New Yorkers willing to pay for residential parking permits

| October 24, 2013

According to a recent study, a majority of New Yorkers are willing to pay an average of $400 annually for residential parking permits. Although New Yorkers have demanded residential parking permits earlier, legislators representing areas outside the neighborhoods where residential parking was proposed nixed the idea. Perhaps one of the reasons why New York is the only major U.S. city not to have residential parking permits is the wide gap between parking demand and supply.

Pros and cons of residential parking permit programs

Considering residential parking comprises 98 percent of on-street parking, it is key in addressing supply problems. Residential parking permits help in reducing pollution and improving pedestrian safety. According to a Downtown Brooklyn Council study, commuters took over 40% of on street parking spots at the expense of residents. In the hierarchy of parkers, New Yorker Robert Witherwax says, “…Residents of that block must come first, before visitors, and before commuters.”

There are other benefits to residential parking permit programs. Money from residential parking permit programs can be used for improvements, as was proposed two years earlier when Barclays Center was set to open.

Opponents countered that residential parking permits would encourage residents around the Barclays Center to buy cars, thus increasing traffic. Also, local businesses would have less parking for customers and delivery trucks will have a hard time, says the New York Department of Transportation.

Residents often object to paying extra for residential parking. “Government loves new revenue streams,” says New York City politician Lew Fidler. “You’re not going to tell me that the fee is low and it’s gonna stay low because no fee in the city of New York that’s imposed by government stays low.”

Research implications

Often, residential parking permit fees are nominal. In that light, New Yorkers’ willingness to pay nearly quadruple the highest fee for residential parking permits, charged by San Francisco, is significant.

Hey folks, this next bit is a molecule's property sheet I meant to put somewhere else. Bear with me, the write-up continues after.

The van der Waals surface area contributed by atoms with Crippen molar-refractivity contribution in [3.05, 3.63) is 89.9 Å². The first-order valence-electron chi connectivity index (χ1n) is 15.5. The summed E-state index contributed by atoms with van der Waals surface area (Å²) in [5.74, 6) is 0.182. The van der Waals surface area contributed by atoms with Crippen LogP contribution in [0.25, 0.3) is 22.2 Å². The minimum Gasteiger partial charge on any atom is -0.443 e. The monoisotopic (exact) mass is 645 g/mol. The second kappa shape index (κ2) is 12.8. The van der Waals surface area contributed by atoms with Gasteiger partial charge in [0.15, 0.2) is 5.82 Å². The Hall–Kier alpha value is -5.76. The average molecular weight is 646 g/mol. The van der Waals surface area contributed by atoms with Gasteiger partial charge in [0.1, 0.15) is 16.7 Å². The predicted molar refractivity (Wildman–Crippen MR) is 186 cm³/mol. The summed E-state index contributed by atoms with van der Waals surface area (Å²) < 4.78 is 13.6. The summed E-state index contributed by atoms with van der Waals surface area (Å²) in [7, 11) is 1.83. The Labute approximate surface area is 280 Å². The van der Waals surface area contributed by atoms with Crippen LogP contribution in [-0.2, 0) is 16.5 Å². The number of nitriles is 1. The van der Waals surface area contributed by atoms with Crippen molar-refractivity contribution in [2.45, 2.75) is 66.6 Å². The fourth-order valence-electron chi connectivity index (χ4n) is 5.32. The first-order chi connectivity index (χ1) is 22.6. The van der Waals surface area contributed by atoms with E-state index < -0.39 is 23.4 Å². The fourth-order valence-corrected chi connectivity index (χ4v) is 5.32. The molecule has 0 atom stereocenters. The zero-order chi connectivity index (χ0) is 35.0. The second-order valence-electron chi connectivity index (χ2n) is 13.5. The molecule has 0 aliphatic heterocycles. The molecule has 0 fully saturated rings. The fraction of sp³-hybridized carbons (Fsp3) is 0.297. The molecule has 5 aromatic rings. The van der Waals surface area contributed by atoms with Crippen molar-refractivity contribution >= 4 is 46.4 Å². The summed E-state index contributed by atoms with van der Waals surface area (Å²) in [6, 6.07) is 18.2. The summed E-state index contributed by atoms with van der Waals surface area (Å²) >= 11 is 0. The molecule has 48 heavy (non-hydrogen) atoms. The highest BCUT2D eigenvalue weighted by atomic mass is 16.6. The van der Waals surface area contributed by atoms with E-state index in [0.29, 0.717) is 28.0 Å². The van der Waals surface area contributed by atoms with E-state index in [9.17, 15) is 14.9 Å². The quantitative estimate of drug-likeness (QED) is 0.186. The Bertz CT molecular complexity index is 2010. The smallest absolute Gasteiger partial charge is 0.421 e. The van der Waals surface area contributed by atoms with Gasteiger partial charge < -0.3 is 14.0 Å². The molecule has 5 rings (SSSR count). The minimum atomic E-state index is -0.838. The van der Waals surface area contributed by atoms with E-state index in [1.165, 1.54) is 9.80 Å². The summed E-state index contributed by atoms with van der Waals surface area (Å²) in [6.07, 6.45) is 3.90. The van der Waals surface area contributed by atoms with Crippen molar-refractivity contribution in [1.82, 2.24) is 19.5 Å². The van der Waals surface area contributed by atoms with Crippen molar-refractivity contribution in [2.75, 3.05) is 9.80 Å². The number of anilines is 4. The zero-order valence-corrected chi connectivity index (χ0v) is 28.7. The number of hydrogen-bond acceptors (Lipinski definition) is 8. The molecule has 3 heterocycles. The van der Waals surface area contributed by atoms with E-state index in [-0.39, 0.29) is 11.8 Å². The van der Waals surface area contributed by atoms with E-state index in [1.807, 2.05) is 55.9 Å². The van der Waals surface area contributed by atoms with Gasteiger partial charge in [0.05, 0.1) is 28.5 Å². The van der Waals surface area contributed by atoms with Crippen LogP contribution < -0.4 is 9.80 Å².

Cars parked outside New York city buildings

Local businesses argue that residential parking permits would impact them. Image by The Consumerist.

“The greater-than-50% approval rate and the high price tag both indicate that pricing curb parking for residents is feasible, at least in our sample,” say City University of New York researcher Simon McDonnell and New York University transport researcher Zhan Ghuo.

On analysis, the researchers found that those who lived in congested areas were prepared to pay more. Drivers who had to walk over three minutes from the parking spot to their house were ready to pay as much as $50 a month.

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Category: Parking, Parking management

About the Author ()

A graduate in English Literature from St. Stephen’s College, Delhi, India, Nupur also has an MBA from the Faculty of Management Studies, Delhi University. Nupur is currently trying to be as savvy a cook as she is with a book. She likes watching plays and sunsets. Nupur first lived in Kolkata and then for a decade in Delhi, still her favorite city.

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